Anoth­er group was pre­sent­ed with nation­al facts and sta­tis­tics about the increas­ing unem­ploy­ment. Now, which group do you think was more like­ly to be per­suad­ed that unem­ploy­ment was a prob­lem? The group who got a sto­ry in flesh and blood? Or the group who was pre­sent­ed with num­bers and facts? Here is what the researchers concluded:

Con­trary to much con­ven­tion­al wis­dom, news sto­ries that direct view­ers’ atten­tion to the flesh and blood vic­tims of nation­al prob­lems prove no more per­sua­sive than news sto­ries that cov­er nation­al prob­lems imper­son­al­ly – indeed, they tend to be less per­sua­sive. (S. Iyen­gar & D. R. Kinder, News that mat­ter. Tele­vi­sion and Amer­i­can Opin­ion, 1987: 42).

Per­haps, the authors say,

vivid pre­sen­ta­tions are gen­er­al­ly less per­sua­sive […] because they are so suc­cess­ful as melo­dra­ma. View­ers may get so caught up in one family’s trou­ble that they fail to make the con­nec­tion back to the nation­al con­di­tion. Over­whelmed by con­crete details, they miss the gen­er­al point. (ibid.).

Sto­ries may arrest your atten­tion and enter­tain you, but they do not nec­es­sar­i­ly per­suade you. So, if you want to do more than enter­tain, if you want to per­suade peo­ple, then your sto­ry should be an argu­ment. Obama’s sto­ry was not just a sto­ry. It was also an argu­ment: an argu­ment about him and about the US. If this young man has come so far then he can go even fur­ther. And if a per­son with his back­ground can make it, then we can all make it. Con­clu­sion: The Amer­i­can dream is alive and kicking.

The power of argumentation

Argu­ments are at least as impor­tant as sto­ries. I don’t know if you think con­scious­ly about argu­men­ta­tion, when you write speech­es. But I know you should.

I am not talk­ing about argu­men­ta­tion in a log­i­cal or philo­soph­i­cal way. What you have to use is rhetor­i­cal argu­men­ta­tion: you have to pro­vide good rea­sons. Good rea­sons come not only as facts, num­bers and deduc­tion; but also as sto­ries, images, and examples.

If you want to per­suade peo­ple that unem­ploy­ment is a prob­lem, then you should com­bine the vivid sto­ry of the unem­ployed per­son in Chica­go with the indis­putable facts and sta­tis­tics, because both are good rea­sons to do some­thing about the prob­lem. In a sense the per­son­al and involved argu­ment is even more char­ac­ter­is­tic of speech mak­ing than sto­ry­telling is. We get sto­ries every­where today: in films, books, games, tele­vi­sion-series – even in the news. Sto­ries are not spe­cial to speech­mak­ing, but I think that the per­son­al argued case is.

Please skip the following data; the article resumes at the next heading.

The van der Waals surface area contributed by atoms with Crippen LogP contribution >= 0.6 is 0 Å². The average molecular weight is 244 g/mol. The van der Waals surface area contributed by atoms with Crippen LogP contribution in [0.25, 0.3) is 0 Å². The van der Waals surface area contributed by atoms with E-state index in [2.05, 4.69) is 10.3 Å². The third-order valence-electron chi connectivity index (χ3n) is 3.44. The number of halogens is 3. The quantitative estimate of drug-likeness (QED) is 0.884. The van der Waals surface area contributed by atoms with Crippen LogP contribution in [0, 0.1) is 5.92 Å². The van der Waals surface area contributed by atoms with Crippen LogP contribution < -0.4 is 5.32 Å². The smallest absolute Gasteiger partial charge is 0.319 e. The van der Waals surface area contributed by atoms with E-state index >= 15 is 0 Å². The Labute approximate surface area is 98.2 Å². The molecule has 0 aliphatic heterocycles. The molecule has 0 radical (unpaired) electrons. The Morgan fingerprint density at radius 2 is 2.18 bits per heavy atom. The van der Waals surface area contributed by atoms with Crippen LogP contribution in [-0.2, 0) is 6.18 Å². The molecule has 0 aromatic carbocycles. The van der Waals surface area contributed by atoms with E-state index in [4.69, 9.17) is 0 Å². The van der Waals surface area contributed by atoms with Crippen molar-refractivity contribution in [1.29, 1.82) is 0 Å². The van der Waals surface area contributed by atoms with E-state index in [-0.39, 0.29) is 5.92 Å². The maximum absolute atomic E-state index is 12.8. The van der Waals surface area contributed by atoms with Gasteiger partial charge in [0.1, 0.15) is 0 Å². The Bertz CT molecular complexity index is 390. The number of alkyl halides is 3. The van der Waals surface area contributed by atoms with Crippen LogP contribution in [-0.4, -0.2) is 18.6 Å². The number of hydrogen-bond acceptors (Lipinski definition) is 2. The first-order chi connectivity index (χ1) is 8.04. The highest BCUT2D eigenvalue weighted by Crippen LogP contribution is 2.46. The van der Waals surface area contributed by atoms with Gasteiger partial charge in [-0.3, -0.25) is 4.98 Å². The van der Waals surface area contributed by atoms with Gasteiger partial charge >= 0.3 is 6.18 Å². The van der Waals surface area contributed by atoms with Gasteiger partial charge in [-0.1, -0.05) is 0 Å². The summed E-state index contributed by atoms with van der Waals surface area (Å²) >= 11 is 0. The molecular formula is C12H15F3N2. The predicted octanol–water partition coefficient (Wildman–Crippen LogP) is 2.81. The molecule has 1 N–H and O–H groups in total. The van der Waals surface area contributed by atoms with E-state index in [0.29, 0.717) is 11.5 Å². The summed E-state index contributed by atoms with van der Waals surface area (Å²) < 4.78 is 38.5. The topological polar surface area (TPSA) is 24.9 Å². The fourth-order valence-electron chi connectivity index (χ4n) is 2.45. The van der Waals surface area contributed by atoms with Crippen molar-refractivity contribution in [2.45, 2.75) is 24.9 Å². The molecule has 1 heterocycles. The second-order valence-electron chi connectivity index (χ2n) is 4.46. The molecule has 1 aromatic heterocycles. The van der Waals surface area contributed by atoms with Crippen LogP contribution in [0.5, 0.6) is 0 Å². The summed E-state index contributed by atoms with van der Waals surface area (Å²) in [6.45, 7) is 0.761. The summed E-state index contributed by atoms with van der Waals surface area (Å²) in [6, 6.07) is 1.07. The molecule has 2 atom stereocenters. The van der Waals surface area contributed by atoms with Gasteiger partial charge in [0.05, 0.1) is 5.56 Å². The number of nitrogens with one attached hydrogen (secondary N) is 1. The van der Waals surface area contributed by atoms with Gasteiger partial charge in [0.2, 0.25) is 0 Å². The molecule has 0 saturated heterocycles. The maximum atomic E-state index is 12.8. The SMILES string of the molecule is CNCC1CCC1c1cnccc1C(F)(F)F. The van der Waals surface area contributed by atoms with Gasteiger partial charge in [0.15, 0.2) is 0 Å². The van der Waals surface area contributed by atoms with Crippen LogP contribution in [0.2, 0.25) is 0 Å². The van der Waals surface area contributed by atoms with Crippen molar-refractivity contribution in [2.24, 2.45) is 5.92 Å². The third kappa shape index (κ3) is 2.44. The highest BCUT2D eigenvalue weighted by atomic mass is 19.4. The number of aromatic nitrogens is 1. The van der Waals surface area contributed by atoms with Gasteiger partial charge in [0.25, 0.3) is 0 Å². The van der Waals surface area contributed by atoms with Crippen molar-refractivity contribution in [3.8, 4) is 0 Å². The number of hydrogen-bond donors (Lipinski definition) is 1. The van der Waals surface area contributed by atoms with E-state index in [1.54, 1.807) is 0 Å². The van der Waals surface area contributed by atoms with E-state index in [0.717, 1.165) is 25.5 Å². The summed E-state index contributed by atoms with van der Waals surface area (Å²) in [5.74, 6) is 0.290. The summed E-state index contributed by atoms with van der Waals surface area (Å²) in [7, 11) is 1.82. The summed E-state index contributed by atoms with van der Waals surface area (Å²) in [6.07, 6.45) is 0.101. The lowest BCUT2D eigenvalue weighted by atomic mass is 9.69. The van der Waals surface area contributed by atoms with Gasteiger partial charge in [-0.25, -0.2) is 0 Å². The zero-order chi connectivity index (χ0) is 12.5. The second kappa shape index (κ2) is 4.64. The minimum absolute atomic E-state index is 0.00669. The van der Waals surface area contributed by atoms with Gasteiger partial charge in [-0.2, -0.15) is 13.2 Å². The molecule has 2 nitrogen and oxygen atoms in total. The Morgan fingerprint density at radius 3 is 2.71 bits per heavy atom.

What we risk los­ing in our frag­ment­ed, twit­tered, bul­let point­ed, sound­bite-soci­ety, is the cogent, coher­ent case, well-argued by an indi­vid­ual who wants to make a dif­fer­ence. Medi­at­ed argu­men­ta­tion is not the same as per­son­al argumentation.

If you make an argu­ment in a writ­ten text, the argu­ment put down in words are now phys­i­cal­ly sep­a­rat­ed from you. In a sense it is not your argu­ment any­more, it is just an argu­ment in the paper, in the newslet­ter, or on Face­book. How­ev­er, if I as a speak­er actu­al­ly stand before you and make an argu­ment, then it is not just an argu­ment. Then it is me, per­son­al­ly reach­ing out to you, try­ing to touch you with my ideas and val­ues, hop­ing that you might accept them.

In doing so I put myself on the line much more than when I tell a sto­ry. When I make a claim, I oblige myself to back it up. I invest myself in the cause, and leave the faith of my cause in your hands. Doing that is tak­ing a stand. Tak­ing a stand is tak­ing a risk. And, tak­ing a risk in front of oth­er peo­ple is show­ing char­ac­ter and respect for the listeners.

You may be proved wrong. But you do it any­way, because you believe in the cause and trust the audi­ence. This is the hall­mark of tru­ly great speech­es: A speak­er invest­ing him­self in the cause aim­ing to change the world by sway­ing the audi­ence. This was what Neil Kin­nock did in his famous speech to the Labour Par­ty Con­fer­ence in Bournemouth 1985, when he argued that you “can’t play pol­i­tics with people’s jobs”. This was what Kennedy did with “Ich bin ein Berlin­er”, what Mar­tin Luther King did with “I have a dream”, what Mar­garet Thatch­er did with “The Bruges speech”, and what Barack Oba­ma did with “A more per­fect union”. And this is what you should do when you write speeches.

Cre­ate com­mu­ni­ty, tell sto­ries; but first and fore­most, you should pro­vide your speak­er with per­suad­ing argu­ments for his cause. Help­ing him to find good rea­sons is the best way to help him make a dif­fer­ence. This is what good speech­writ­ers have done since antiq­ui­ty. So, my friends, roll out the parch­ment, grab your sty­lus, and write down the good reasons.

The Oxford Speech­writer & Busi­ness Com­mu­ni­ca­tors Con­fer­ence Con­fer­ence, 2014

The Euro­pean Speech­writer Network